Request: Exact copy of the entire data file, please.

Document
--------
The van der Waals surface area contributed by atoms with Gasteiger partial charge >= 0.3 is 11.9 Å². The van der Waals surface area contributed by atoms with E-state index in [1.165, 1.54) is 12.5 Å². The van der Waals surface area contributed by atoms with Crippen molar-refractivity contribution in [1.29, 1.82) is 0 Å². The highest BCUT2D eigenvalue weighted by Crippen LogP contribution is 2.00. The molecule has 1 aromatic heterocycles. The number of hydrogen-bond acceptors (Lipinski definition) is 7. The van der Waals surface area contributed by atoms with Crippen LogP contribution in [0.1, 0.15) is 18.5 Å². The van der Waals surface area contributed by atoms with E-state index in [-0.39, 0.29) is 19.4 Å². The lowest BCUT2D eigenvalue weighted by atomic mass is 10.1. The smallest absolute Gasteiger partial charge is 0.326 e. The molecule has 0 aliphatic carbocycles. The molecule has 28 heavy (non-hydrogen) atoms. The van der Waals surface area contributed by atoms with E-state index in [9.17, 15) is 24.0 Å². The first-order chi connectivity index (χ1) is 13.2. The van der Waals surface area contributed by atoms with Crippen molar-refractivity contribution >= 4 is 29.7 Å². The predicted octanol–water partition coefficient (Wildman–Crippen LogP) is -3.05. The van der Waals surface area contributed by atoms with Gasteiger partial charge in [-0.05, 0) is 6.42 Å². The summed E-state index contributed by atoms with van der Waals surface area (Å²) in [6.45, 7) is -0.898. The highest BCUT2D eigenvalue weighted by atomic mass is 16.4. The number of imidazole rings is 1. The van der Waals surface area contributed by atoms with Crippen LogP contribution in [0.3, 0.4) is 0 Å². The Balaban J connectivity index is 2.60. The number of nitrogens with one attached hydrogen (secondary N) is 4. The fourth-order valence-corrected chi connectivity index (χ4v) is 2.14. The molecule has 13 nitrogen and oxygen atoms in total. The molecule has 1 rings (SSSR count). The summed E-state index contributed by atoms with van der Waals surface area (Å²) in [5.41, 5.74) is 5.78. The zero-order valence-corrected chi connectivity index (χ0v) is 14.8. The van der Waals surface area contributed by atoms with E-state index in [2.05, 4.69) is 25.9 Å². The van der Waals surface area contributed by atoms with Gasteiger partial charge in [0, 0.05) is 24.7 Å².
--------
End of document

The van der Waals surface area contributed by atoms with Gasteiger partial charge >= 0.3 is 11.9 Å². The van der Waals surface area contributed by atoms with E-state index in [1.165, 1.54) is 12.5 Å². The van der Waals surface area contributed by atoms with Crippen molar-refractivity contribution in [1.29, 1.82) is 0 Å². The highest BCUT2D eigenvalue weighted by Crippen LogP contribution is 2.00. The molecule has 1 aromatic heterocycles. The number of hydrogen-bond acceptors (Lipinski definition) is 7. The van der Waals surface area contributed by atoms with Crippen LogP contribution in [0.1, 0.15) is 18.5 Å². The van der Waals surface area contributed by atoms with E-state index in [-0.39, 0.29) is 19.4 Å². The lowest BCUT2D eigenvalue weighted by atomic mass is 10.1. The smallest absolute Gasteiger partial charge is 0.326 e. The molecule has 0 aliphatic carbocycles. The molecule has 28 heavy (non-hydrogen) atoms. The van der Waals surface area contributed by atoms with E-state index in [9.17, 15) is 24.0 Å². The first-order chi connectivity index (χ1) is 13.2. The van der Waals surface area contributed by atoms with Crippen molar-refractivity contribution >= 4 is 29.7 Å². The predicted octanol–water partition coefficient (Wildman–Crippen LogP) is -3.05. The van der Waals surface area contributed by atoms with Gasteiger partial charge in [-0.05, 0) is 6.42 Å². The summed E-state index contributed by atoms with van der Waals surface area (Å²) in [6.45, 7) is -0.898. The highest BCUT2D eigenvalue weighted by atomic mass is 16.4. The number of imidazole rings is 1. The van der Waals surface area contributed by atoms with Crippen LogP contribution in [0.3, 0.4) is 0 Å². The Balaban J connectivity index is 2.60. The number of nitrogens with one attached hydrogen (secondary N) is 4. The fourth-order valence-corrected chi connectivity index (χ4v) is 2.14. The molecule has 13 nitrogen and oxygen atoms in total. The molecule has 1 rings (SSSR count). The summed E-state index contributed by atoms with van der Waals surface area (Å²) in [5.41, 5.74) is 5.78. The zero-order valence-corrected chi connectivity index (χ0v) is 14.8. The van der Waals surface area contributed by atoms with E-state index in [2.05, 4.69) is 25.9 Å². The van der Waals surface area contributed by atoms with Gasteiger partial charge in [0, 0.05) is 24.7 Å².